How Madewell could become a billion-dollar brand
Madewell, which has been acting as the J.Crew Group’s breadwinner as the flagship brand’s sales struggle, is on a mission to double its annual sales from $500 million to $1 billion.
The company announced yesterday that Libby Wadle, who was previously Madewell’s president, will become its first CEO. In an interview with Fortune, Wadle said that she was getting a title change because the “complexity of the business is changing.” Madewell generated more than $500 million in revenue last year, and Wadle said that “we have our eyes set on becoming a billion-dollar brand in short order.”
The struggles of parent company J.Crew will only compound the challenges ahead for Madewell. J.Crew is carrying around $1.7 billion in debt, and sales there decreased by 4% last quarter, while sales at Madewell rose 16%. J. Crew could be giving Madewell more autonomy and the directive to juice its sales in order to sell it off, and pay down part of its debt, according to Neil Saunders, managing director of GlobalData Retail.
Wadle gave few specifics about how Madewell plans to become a billion-dollar brand, but emphasized that “we need to build our community of customers.” To do that, Madewell has already made efforts to appeal to a broader customer demographic through initiatives like collaborations, increase its product assortment by adding extended sizes and lingerie and swim categories, and pilot new in-store concepts that emphasize community.
To double sales, it’s transitioning to become a lifestyle brand, after launching as a women’s only denim brand in 2006. In doing so, Madewell will face the same challenge as other brands that started as a niche offering: how to maintain what made them unique while pushing for faster and faster growth. Wadle said in a previous interview that “thinking small” is what’s been key to Madewell’s success.
Though J.Crew’s former CEO Mickey Drexler said back in 2015 that he hoped that Madewell would be “the Levi’s of its generation,” the brand’s been deliberately slow in building its footprint. Today, it has just three wholesale partners: Net-a-Porter, Nordstrom, and Shopbob. It also has only 131 stores, and is planning to open six more stores within the next year, according to a spokeswoman. Madewell is also piloting new retail concepts that are centered around bringing loyal customers to stores more often. Last month, it opened its first “Denim Edits” retail store, which offers on-site embroidery and tailoring. Last summer, it opened Madewell Commons, a new “community-focused concept store,” which has offered concerts, yoga classes, and a special section selling goods made in Austin.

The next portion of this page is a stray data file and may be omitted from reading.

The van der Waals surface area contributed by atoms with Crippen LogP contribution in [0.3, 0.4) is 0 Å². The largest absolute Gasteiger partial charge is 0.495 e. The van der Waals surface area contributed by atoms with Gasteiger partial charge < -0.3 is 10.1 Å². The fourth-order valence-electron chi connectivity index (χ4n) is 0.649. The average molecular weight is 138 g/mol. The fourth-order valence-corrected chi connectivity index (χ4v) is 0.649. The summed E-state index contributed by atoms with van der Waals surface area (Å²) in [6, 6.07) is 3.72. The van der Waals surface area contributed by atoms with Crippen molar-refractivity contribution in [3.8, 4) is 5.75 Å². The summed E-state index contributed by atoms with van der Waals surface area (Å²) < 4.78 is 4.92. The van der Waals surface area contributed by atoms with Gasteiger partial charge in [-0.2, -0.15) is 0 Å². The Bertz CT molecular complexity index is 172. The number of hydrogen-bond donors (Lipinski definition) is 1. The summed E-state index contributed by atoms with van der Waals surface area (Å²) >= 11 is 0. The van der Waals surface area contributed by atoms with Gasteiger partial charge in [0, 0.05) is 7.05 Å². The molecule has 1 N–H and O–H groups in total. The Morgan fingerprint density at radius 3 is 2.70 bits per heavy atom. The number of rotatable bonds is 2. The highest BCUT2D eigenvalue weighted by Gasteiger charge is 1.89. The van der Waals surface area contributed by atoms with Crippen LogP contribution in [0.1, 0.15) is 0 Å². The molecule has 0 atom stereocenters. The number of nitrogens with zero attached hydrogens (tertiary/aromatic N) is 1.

So instead of opening up a rapid clip of shops, Madewell is extending to reach customers it previously didn’t serve to drive sales. It introduced extended sizing this past year, but its biggest untapped potential lies in menswear. Madewell just rolled out a menswear line this year, and right now, it’s only sold online, in Nordstrom, and in two of Madewell’s stores. So Madewell can simply juice sales there by selling its menswear line in more places, and increasing its product assortment.
Madewell has room to grow, but it will have to do so without diluting the brand. Ken Morris, principal at Boston Retail Partners, praised Madewell for its “narrow focus,” and said that its reputation for “offering a great product at good prices,” is what’s helped build customer loyalty. Avery Faigen, a retail analyst at Edited, attributed Madewell’s success to “honing in on the best selling fits and then animating those core pieces.”
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